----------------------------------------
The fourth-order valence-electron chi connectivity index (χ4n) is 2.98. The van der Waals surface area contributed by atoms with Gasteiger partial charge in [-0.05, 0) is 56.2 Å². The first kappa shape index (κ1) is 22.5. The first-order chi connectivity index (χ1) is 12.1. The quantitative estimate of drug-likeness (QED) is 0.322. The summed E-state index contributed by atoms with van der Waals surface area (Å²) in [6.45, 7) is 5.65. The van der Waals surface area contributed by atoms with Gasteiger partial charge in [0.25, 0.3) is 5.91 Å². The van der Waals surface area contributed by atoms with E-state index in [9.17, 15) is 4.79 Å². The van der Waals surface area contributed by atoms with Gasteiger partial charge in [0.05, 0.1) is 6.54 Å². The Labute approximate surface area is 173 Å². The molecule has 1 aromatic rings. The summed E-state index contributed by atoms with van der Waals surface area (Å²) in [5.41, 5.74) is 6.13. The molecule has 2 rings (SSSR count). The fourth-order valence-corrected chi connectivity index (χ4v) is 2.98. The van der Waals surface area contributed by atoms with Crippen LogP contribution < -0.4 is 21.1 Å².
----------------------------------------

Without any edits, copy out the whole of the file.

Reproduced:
The fourth-order valence-electron chi connectivity index (χ4n) is 2.98. The van der Waals surface area contributed by atoms with Gasteiger partial charge in [-0.05, 0) is 56.2 Å². The first kappa shape index (κ1) is 22.5. The first-order chi connectivity index (χ1) is 12.1. The quantitative estimate of drug-likeness (QED) is 0.322. The summed E-state index contributed by atoms with van der Waals surface area (Å²) in [6.45, 7) is 5.65. The van der Waals surface area contributed by atoms with Gasteiger partial charge in [0.25, 0.3) is 5.91 Å². The van der Waals surface area contributed by atoms with E-state index in [9.17, 15) is 4.79 Å². The van der Waals surface area contributed by atoms with Gasteiger partial charge in [0.05, 0.1) is 6.54 Å². The Labute approximate surface area is 173 Å². The molecule has 1 aromatic rings. The summed E-state index contributed by atoms with van der Waals surface area (Å²) in [5.41, 5.74) is 6.13. The molecule has 2 rings (SSSR count). The fourth-order valence-corrected chi connectivity index (χ4v) is 2.98. The van der Waals surface area contributed by atoms with Crippen LogP contribution < -0.4 is 21.1 Å².